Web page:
Stories behind our street trees
Following requests for more information about early planting of street trees in Artarmon, below is an update of an article I wrote for the Artarmon Gazette in July 2001. There have been many trees planted in our area since then, in particular many Jacarandas and Blueberry Ash (Elaeocarpus reticulates). An article about these later plantings was published in the August 2006 Gazette.
Courtesy of Gazette August 2011
It is interesting to speculate that, if Governor Phillip's First Fleet had not called in at the Canary Islands on its way to Botany Bay, we might not have date palms (Phoenix canariensis) in Tindale, Burra and Weedon roads. Seed collected on that visit has progeny all over Australia because it germinates readily and the tree is so hardy.
Willoughby City Council has only begun keeping detailed records of street tree plantings in recent years. However, with the help of the Willoughby Local History Librarian, some interesting facts have come to light in the council archives.
In 1926, council canvassed the idea of forming a street improvement committee for each street. The aims were to secure uniformity in a particular street, promote individual interest, foster community spirit and ensure the welfare of streets and sidewalks. Young trees would be made available from the Botanic Gardens in June and July.
However, in 1930, a letter from the Botanic Gardens told the council that trees and shrubs would no longer be provided free. Trees, palms and shrubs would now cost 1s each, paid in advance Hedge plants like privet would be 15s per hundred. We had not yet realised the havoc the dreaded privet would cause in our natural bushland!
In October of that year, a rather plaintive internal memo to the town clerk listed 18 people in the municipality who had promised to pay £1.10s ($3) towards the cost of street beautification next to their properties but had failed to pay up. Only two Artarmon residents were on that list, both lived in Burra Road. Guesswork suggests this was when those palms were planted in Burra Road. David Bryant (see Artarmon Gazette, May 2001) recalls when he left Tindale Road in 1939, there was a palm planted outside each property. They were then 6ft - 8ft tall. Only five of those remain. There are eleven left in Burra and four in Weedon Road. One Burra Road resident recalls a palm being removed from outside her house many years ago because Noisy Mynahs nested in it. Some things never change!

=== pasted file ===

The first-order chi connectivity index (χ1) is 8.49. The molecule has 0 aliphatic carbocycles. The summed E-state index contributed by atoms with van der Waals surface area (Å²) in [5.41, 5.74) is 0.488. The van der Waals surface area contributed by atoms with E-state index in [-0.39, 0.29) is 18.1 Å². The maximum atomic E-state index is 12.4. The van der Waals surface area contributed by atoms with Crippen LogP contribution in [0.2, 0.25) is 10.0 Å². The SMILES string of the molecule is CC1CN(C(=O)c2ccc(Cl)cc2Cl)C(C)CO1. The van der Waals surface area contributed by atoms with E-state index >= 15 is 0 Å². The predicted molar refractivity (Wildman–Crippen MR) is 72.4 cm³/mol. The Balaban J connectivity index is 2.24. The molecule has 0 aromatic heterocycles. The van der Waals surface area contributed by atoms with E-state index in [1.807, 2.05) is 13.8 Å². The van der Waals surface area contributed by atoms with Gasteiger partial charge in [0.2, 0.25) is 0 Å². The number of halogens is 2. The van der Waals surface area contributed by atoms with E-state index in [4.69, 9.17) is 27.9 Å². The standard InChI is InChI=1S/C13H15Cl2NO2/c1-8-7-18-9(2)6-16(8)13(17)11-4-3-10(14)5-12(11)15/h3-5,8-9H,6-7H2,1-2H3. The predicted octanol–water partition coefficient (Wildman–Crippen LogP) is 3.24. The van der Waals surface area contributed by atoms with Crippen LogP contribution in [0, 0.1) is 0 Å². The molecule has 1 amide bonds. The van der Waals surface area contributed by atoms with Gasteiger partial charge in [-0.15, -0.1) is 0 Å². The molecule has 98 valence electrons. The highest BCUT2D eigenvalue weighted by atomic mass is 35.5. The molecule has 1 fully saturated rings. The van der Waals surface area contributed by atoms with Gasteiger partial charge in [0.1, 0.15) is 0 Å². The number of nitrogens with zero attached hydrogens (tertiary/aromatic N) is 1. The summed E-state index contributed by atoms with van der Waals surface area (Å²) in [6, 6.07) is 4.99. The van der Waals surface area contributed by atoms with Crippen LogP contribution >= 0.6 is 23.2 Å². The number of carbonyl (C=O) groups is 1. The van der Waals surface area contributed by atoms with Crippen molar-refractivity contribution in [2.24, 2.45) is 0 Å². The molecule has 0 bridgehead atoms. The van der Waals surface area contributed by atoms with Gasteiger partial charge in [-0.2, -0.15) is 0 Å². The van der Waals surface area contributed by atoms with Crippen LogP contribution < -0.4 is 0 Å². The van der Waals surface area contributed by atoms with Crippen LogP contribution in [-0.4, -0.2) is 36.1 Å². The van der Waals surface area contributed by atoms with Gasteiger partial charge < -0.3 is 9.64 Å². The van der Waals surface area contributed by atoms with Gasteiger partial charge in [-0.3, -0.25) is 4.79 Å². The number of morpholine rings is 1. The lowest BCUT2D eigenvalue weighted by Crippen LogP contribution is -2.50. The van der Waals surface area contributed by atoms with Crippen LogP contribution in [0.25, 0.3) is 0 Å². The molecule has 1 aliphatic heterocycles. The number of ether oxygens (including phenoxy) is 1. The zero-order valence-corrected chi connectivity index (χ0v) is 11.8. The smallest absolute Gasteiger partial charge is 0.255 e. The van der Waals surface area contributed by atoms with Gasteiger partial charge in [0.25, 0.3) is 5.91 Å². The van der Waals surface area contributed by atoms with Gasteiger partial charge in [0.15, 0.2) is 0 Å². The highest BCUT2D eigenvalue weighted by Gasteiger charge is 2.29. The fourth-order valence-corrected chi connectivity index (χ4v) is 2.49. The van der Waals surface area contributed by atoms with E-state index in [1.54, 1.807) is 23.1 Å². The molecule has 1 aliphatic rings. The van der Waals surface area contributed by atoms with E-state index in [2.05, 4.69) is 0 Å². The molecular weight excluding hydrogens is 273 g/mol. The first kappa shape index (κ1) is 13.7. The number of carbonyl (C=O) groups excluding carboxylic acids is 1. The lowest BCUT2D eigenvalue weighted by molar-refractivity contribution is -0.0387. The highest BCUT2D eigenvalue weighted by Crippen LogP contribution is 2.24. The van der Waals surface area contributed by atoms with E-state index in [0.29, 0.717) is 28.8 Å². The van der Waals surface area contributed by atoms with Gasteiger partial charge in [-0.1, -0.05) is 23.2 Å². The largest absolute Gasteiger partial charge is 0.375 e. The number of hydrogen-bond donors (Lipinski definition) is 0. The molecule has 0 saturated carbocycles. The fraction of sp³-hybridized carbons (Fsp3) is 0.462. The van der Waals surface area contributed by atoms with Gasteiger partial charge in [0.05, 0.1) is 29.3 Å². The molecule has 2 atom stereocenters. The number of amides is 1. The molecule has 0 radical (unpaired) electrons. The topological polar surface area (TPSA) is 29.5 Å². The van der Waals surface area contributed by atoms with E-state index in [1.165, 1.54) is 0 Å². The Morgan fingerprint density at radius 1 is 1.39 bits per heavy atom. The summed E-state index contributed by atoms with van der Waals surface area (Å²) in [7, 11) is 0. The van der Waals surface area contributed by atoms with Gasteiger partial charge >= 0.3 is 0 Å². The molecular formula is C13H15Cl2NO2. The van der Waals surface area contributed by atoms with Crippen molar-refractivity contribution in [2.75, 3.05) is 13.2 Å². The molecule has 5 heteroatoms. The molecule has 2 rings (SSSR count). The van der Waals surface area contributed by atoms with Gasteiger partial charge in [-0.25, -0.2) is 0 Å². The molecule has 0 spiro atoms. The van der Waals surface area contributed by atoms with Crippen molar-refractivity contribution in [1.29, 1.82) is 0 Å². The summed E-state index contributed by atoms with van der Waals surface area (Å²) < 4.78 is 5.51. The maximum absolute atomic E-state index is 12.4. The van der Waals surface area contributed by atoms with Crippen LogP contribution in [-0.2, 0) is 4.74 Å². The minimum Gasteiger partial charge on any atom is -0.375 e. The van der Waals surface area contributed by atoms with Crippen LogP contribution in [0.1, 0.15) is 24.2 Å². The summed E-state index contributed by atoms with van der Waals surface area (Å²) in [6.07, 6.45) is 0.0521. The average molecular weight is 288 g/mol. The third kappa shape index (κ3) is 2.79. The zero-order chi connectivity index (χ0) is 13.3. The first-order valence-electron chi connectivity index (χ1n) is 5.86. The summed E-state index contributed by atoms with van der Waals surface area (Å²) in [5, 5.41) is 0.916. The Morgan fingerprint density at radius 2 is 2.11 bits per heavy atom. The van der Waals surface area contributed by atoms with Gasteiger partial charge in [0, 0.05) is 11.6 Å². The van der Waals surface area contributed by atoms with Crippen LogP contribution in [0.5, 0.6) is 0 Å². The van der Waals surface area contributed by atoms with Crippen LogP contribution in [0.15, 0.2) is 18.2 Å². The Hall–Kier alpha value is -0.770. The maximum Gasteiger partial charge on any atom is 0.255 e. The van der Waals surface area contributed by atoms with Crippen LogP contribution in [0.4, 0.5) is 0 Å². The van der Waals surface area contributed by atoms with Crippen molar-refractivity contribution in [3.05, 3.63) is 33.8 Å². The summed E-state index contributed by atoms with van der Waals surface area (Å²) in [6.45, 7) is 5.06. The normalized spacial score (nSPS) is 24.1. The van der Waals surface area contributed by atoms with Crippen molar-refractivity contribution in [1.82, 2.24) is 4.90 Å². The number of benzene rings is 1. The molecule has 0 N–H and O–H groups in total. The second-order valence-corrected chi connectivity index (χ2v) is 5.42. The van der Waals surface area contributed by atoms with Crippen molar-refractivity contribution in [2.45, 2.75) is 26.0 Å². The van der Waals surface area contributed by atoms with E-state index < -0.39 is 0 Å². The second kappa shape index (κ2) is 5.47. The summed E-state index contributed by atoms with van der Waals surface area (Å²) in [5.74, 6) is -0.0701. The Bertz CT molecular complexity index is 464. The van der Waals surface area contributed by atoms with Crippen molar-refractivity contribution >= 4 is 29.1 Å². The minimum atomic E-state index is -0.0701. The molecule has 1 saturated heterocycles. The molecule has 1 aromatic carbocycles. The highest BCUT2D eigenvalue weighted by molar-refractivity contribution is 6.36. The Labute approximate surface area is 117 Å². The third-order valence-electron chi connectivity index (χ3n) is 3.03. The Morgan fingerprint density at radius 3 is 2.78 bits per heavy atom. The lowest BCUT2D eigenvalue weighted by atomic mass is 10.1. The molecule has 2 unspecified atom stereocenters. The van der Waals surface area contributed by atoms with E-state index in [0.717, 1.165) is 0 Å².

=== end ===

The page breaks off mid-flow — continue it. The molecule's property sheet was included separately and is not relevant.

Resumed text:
In 1931, council received Tristania conferta seed (now called Lophostemon confertus), the ubiquitous Brush Box, for street beautification. The donor was a botanical seed collector in Woy Woy. Brush Box, a native tree, is found near the margins of rainforest and in wet sclerophyll forest. It is fast growing and hardy. The avenue of twelve mature Brush Box in Hawkins Street shows how magnificent they can be in the right environment.
The following year, the newly formed 2nd Artarmon Boy Scouts proposed to plant, and care for, a dozen ornamental trees in any Artarmon street the council nominated. Subsequently, council called a public meeting and the Willoughby Street Beautification Committee was formed. It included two Artarmon Progress Association members, AR Watson and AE Harrison. Money would be raised through the progress association. These were the years when Charles Wickham (see last Gazette), with support from local residents, was planting his famous garden around the railway station that travellers to Sydney craned their necks to see.
In 1937, council was requested to include tree planting in the sesqui-centenary celebrations (150 years of white settlement). The streets nominated were those on the slope of the hill that could be seen from the railway line, Francis Street, Jersey, McMillan and Barton roads. The estimated expenditure was £30. There are remnants of Brush Box plantings in these streets but it appears later developers have introduced their own planting schemes.
Many residents in other streets have also planted to suit their own ideas. Council plants replacement and infill trees. The result is our streets are no longer as uniform as the original planners had hoped. The most substantial recent planting in Artarmon is the row of Crepe Myrtle (Lagerstoemia) on the south side of Burra. There are now 33 of these splendid trees. In years to come, when they are a mass of bloom, the residents will be very proud of them.
by Mollie Shelley